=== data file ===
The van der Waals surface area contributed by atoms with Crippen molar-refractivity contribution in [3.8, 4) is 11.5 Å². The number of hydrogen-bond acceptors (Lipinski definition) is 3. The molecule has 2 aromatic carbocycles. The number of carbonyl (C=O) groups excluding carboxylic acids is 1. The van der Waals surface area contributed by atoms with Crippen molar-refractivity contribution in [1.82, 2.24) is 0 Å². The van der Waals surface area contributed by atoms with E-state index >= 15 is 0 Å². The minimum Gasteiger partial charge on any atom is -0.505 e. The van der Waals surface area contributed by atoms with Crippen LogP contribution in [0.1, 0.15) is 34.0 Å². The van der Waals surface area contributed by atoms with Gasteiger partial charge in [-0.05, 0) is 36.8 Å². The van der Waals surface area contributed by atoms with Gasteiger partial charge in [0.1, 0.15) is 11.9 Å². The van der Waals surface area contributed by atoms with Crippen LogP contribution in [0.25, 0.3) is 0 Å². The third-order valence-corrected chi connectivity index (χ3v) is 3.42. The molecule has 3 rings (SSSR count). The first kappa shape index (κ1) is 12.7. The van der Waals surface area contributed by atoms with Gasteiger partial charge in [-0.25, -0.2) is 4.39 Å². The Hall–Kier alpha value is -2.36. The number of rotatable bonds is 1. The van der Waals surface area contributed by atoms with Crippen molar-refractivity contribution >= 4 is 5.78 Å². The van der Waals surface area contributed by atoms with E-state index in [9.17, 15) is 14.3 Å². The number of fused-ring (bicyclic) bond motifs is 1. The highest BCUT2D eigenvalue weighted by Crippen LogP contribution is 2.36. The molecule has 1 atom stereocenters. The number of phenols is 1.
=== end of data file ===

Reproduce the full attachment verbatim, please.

The van der Waals surface area contributed by atoms with Crippen molar-refractivity contribution in [3.8, 4) is 11.5 Å². The number of hydrogen-bond acceptors (Lipinski definition) is 3. The molecule has 2 aromatic carbocycles. The number of carbonyl (C=O) groups excluding carboxylic acids is 1. The van der Waals surface area contributed by atoms with Crippen molar-refractivity contribution in [1.82, 2.24) is 0 Å². The van der Waals surface area contributed by atoms with E-state index >= 15 is 0 Å². The minimum Gasteiger partial charge on any atom is -0.505 e. The van der Waals surface area contributed by atoms with Crippen LogP contribution in [0.1, 0.15) is 34.0 Å². The van der Waals surface area contributed by atoms with Gasteiger partial charge in [-0.05, 0) is 36.8 Å². The van der Waals surface area contributed by atoms with Gasteiger partial charge in [0.1, 0.15) is 11.9 Å². The van der Waals surface area contributed by atoms with Crippen LogP contribution in [0.25, 0.3) is 0 Å². The third-order valence-corrected chi connectivity index (χ3v) is 3.42. The molecule has 3 rings (SSSR count). The first kappa shape index (κ1) is 12.7. The van der Waals surface area contributed by atoms with Gasteiger partial charge in [-0.25, -0.2) is 4.39 Å². The Hall–Kier alpha value is -2.36. The number of rotatable bonds is 1. The van der Waals surface area contributed by atoms with Crippen molar-refractivity contribution >= 4 is 5.78 Å². The van der Waals surface area contributed by atoms with E-state index in [9.17, 15) is 14.3 Å². The number of fused-ring (bicyclic) bond motifs is 1. The highest BCUT2D eigenvalue weighted by Crippen LogP contribution is 2.36. The molecule has 1 atom stereocenters. The number of phenols is 1.